Liú Bāng, on the contrary, was bold and arrogant, and able to successfully manipulate his peers and subordinates. By generously giving glory and territory to his allies during his war with Xiang Yu, he won the hearty support of most of his peer princes and subordinates. However, once he became the emperor, Liú Bāng ruthlessly oppressed them and executed several of them, most notably Han Xin (韓信) and Peng Yue. Ying Bu, driven to rebellion by fear, was also destroyed. Liú Bāng's strengths were an uncanny ability to judge the wisdom of counsel given to him; his ability to make decisions based on counsel of others; his ability to delegate responsibilities; and his understanding of hw to motivate a person to follow him.

Liú Bāng commented on the reason why he was successful and Xiang was not:

The most important reason is that I know how to use people and Xiang Yu did not. As to being able to set out a strategy in a tent but determining success or failure in the events a thousand miles away, I am not as good as Zhang Liang (張良). As to guarding the home base, comforting the people, and supplying the army so that it lacked neither food nor supplies, I am not as good as Xiao He (蕭何). As to leading untrained large forces but always being successful whether battling or sieging, I am not as good as Han Xin (韓信). These three people are heroes among men, but I know how to use them, so I was able to conquer the lands under heaven. Xiang Yu only had one great adviser, Fan Zeng, but was unable to use him properly, and so was defeated by me.

An incident involving Ying Bu illustrates Liú Bāng's personality. Ying Bu was initially a subordinate of Xiang Yu's, and in reward for Ying's military capabilities, Xiang created him the Prince of Jiujiang. However, Xiang clearly began to distrust Ying. Once, when Ying was unable to lead a force on Xiang's behalf because of illness, Xiang sent a delegation to rebuke him and to monitor his illness, not believing his excuse to be genuine. Fearful for his life, and goaded by the diplomat Sui He (隨何), whom Liú Bāng had sent to Jiujiang to try to make an alliance with Ying, Ying rebelled against Xiang. His army was defeated by Xiang, and he fled to Liú Bāng's headquarters. When Liú Bāng received Ying, he was half-naked and washing his feet, and he greeted Ying in crude language. Ying, a great general in his own right and a prince, was so humiliated that he considered suicide. However, when Liú Bāng had Ying escorted to the headquarters that he had built in anticipation of Ying's arrival, Ying found that his headquarters were the same size, and had the same furnishings, same level of personnel staffing, and same security as Liú Bāng's own headquarters. Ying then perceived Liú Bāng's earlier slights as endearments, directed towards an equal and a brother in arms, and he became a key figure in Liú Bāng's campaign against Xiang.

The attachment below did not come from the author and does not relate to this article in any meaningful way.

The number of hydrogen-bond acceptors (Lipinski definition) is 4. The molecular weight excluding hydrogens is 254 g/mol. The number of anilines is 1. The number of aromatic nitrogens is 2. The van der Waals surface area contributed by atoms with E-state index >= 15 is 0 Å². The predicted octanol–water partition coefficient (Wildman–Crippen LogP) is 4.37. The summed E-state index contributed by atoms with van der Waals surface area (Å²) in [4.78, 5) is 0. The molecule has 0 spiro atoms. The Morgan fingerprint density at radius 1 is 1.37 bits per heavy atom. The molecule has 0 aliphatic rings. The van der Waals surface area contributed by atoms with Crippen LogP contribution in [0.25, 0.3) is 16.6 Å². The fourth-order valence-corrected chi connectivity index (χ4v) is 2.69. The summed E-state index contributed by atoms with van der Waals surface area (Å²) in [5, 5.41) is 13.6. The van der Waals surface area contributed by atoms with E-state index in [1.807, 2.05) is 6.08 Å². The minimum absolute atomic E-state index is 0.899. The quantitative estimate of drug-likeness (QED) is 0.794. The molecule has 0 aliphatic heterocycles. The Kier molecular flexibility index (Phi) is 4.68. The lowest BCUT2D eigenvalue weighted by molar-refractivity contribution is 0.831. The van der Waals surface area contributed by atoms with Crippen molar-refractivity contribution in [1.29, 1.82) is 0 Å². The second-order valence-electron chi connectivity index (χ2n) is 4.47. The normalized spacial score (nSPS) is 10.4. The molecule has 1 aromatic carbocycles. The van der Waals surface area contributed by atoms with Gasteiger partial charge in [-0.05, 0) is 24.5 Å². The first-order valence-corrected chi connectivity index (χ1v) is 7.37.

Personal information

  • Father: Liu Zhijia (劉執嘉) (3rd son of)
  • Mother: Wang Hanshi (王含始)
  • Wife: Empress Lü, mother of Emperor Hui and Princess Luyuan
  • Major concubines:
    • Consort Cao, mother of Prince Fei—initially Emperor Gao's mistress
    • Consort Zhao, mother of Prince Chang
    • Consort Zhang
    • Consort Wei
    • Consort Qi, mother of Prince Ruyi
    • Consort Bo, mother of Emperor Wen
  • Children:
    • Ying (劉盈), the Crown Prince, later Emperor Hui
    • Ruyi, Prince Yin of Zhao (劉如意) (created 198 B.C.E., killed by Empress Dowager Lü 195 B.C.E.)
    • Heng (劉恆), the Prince of Dai (created 196 B.C.E.), later Emperor Wen
    • Fei, Prince Daohui of Qi (created 202 B.C.E., d. 195 B.C.E.)
    • Hui, Prince Gong of Zhao, initially Prince of Liang (created 196 B.C.E.) (created Prince of Zhao 180 B.C.E., committed suicide 179 B.C.E.)
    • You, Prince You of Zhao, initially Prince of Huaiyang (created 196 B.C.E.) (created Prince of Zhao 194 B.C.E., starved to death by Empress Dowager Lü 180 B.C.E.)
    • Chang, Prince Li of Huainan (b. 198 B.C.E.), created 196 B.C.E., deposed and died in exile 174 B.C.E., possibly by suicide)
    • Jian, Prince Ling of Yan (created 211 B.C.E., d. 181 B.C.E.)
    • Princess Luyuan

Notes

  1. Needham, Volume 4, 158.

References

  • History of Warfare in China Antiquity Through the Spring and Autumn Period. 2007. Westview Pr. ISBN 9780813321943
  • Loewe, Michael and Edward L. Shaughnessy. 1999. The Cambridge History of Ancient China: From the Origins of Civilization to 221 B.C.E.. Cambridge, UK: Cambridge University Press. ISBN 0521470307
  • Needham, Joseph. 1986. Science and Civilization in China: Volume 4, Part 2. Taipei: Caves Books, Ltd. ISBN 0521070600
  • Quian, Sima. Records of the Great Historian. Translated by Burton Watson. Columbia University Press. ISBN 0-231-08167-7
  • Twitchett, Denis Crispin and John King Fairbank. 1978. The Cambridge History of China. Cambridge: Cambridge University Press. ISBN 0521214475

Preceded by:
(dynasty established)
Western Han Dynasty
202 B.C.E.–195 B.C.E.
Succeeded by:
Emperor Hui of Han
Preceded by:
Qin Er Shi of Qin Dynasty
Emperor of China
202 B.C.E.–195 B.C.E.